The failure of the civilized world to stop the violence and atrocities in Syria is a mystery. Had he followed the advice of his senior leaders, including then-Secretary of State Hillary Clinton, in 2012 and closed Syrian airspace and created safe zones for Syrian refugees under this no-fly zone, most believe President Obama could have demonstrated U.S. leadership and much of the violence and atrocities could have been avoided, with minimal risks to the lives of U.S. military personnel. Russia was not even a player in this conflict at the time. Now with Russian military actively participating with Assad attacking his own people, that course of action is virtually lost, as an attempt to take such actions now would lead to American and Russian aircraft battling it out over the skies of Syria. President Obama analyzed and pondered events in Syria until he lost viable options. The National Review quotes senior Obama Administration officials as stating that the President is “insufferably indecisive.”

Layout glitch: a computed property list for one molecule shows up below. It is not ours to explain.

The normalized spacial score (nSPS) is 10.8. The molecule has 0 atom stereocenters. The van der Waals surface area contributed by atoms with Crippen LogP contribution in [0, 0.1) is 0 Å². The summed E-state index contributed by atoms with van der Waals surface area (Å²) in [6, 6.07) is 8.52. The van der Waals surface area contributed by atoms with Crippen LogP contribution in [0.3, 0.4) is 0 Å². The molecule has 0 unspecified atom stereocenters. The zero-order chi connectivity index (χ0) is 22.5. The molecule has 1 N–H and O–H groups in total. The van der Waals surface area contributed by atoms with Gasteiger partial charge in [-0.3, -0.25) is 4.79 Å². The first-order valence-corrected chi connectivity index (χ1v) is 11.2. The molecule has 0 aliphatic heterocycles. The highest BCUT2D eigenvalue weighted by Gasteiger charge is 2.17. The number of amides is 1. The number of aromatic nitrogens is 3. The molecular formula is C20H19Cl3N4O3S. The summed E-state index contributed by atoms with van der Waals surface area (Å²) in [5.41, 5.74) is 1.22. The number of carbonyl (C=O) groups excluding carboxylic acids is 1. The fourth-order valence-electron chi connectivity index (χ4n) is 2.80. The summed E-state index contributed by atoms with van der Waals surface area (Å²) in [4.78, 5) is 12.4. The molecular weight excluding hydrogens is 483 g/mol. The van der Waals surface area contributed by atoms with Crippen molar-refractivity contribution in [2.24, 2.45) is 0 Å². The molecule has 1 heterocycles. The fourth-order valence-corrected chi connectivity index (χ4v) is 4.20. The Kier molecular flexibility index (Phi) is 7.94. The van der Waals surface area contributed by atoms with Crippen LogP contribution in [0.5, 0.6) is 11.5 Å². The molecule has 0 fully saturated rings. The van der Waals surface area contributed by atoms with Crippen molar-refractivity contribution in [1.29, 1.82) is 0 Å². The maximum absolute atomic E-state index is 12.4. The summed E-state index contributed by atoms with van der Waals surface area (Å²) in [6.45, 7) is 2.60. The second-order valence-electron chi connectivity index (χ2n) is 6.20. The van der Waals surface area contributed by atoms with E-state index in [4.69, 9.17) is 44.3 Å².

Lest we forget, Russian troops are still amassed along the border with Ukraine. Ukraine, whose admission to NATO is pending and whose cries for heavy defensive weapons from the United States have been ignored, has finally begun producing its own surface to air/surface to surface missiles. It is keenly aware of the looming threat from the Russian Bear and still smarts from the loss of the Crimea to Russia. Russia’s response to Ukraine’s attempts at self-defense? This week Russia threatened to invade Ukraine, under the guise of defending Crimea.
Russia’s bullying of not only Ukraine, but its Eastern European neighbors, has caught the attention of NATO. An armored brigade and another battalion will deploy in the coming days from Fort Carson, Colorado. Their destination is Poland.